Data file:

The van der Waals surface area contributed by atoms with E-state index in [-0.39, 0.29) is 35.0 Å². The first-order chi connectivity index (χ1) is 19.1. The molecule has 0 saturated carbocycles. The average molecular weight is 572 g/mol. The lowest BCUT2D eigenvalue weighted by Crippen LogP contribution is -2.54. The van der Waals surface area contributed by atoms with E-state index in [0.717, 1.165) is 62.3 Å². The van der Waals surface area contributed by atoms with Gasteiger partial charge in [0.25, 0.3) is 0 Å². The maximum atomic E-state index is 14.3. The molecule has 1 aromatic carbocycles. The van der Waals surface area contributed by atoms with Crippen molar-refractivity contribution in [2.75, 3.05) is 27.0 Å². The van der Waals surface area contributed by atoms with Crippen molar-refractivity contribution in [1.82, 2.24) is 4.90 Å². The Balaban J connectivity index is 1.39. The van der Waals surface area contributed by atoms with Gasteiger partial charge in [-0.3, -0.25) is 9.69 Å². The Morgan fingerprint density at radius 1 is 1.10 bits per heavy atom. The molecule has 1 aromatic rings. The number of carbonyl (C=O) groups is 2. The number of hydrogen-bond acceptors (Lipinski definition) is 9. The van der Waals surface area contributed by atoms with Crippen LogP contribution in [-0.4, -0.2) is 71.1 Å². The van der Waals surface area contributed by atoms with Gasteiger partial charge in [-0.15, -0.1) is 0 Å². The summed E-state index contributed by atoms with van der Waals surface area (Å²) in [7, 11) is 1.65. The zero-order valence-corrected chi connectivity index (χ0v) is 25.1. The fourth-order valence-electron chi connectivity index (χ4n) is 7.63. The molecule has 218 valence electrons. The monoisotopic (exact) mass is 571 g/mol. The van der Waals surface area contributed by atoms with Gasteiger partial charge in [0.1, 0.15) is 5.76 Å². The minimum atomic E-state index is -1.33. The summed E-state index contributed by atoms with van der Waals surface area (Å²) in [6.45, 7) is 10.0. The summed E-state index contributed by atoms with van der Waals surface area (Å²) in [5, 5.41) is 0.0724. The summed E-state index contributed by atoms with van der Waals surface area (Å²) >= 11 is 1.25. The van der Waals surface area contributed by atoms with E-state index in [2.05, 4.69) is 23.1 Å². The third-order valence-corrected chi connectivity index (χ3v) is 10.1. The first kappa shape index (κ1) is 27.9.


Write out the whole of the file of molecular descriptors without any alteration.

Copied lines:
The van der Waals surface area contributed by atoms with E-state index in [-0.39, 0.29) is 35.0 Å². The first-order chi connectivity index (χ1) is 19.1. The molecule has 0 saturated carbocycles. The average molecular weight is 572 g/mol. The lowest BCUT2D eigenvalue weighted by Crippen LogP contribution is -2.54. The van der Waals surface area contributed by atoms with E-state index in [0.717, 1.165) is 62.3 Å². The van der Waals surface area contributed by atoms with Gasteiger partial charge in [0.25, 0.3) is 0 Å². The maximum atomic E-state index is 14.3. The molecule has 1 aromatic carbocycles. The van der Waals surface area contributed by atoms with Crippen molar-refractivity contribution in [2.75, 3.05) is 27.0 Å². The van der Waals surface area contributed by atoms with Crippen molar-refractivity contribution in [1.82, 2.24) is 4.90 Å². The Balaban J connectivity index is 1.39. The van der Waals surface area contributed by atoms with Gasteiger partial charge in [-0.3, -0.25) is 9.69 Å². The Morgan fingerprint density at radius 1 is 1.10 bits per heavy atom. The molecule has 1 aromatic rings. The number of carbonyl (C=O) groups is 2. The number of hydrogen-bond acceptors (Lipinski definition) is 9. The van der Waals surface area contributed by atoms with Crippen LogP contribution in [-0.4, -0.2) is 71.1 Å². The van der Waals surface area contributed by atoms with Gasteiger partial charge in [-0.15, -0.1) is 0 Å². The summed E-state index contributed by atoms with van der Waals surface area (Å²) in [7, 11) is 1.65. The zero-order valence-corrected chi connectivity index (χ0v) is 25.1. The fourth-order valence-electron chi connectivity index (χ4n) is 7.63. The molecule has 218 valence electrons. The monoisotopic (exact) mass is 571 g/mol. The van der Waals surface area contributed by atoms with Gasteiger partial charge in [0.1, 0.15) is 5.76 Å². The minimum atomic E-state index is -1.33. The summed E-state index contributed by atoms with van der Waals surface area (Å²) in [6.45, 7) is 10.0. The summed E-state index contributed by atoms with van der Waals surface area (Å²) in [5, 5.41) is 0.0724. The summed E-state index contributed by atoms with van der Waals surface area (Å²) >= 11 is 1.25. The van der Waals surface area contributed by atoms with E-state index in [2.05, 4.69) is 23.1 Å². The third-order valence-corrected chi connectivity index (χ3v) is 10.1. The first kappa shape index (κ1) is 27.9.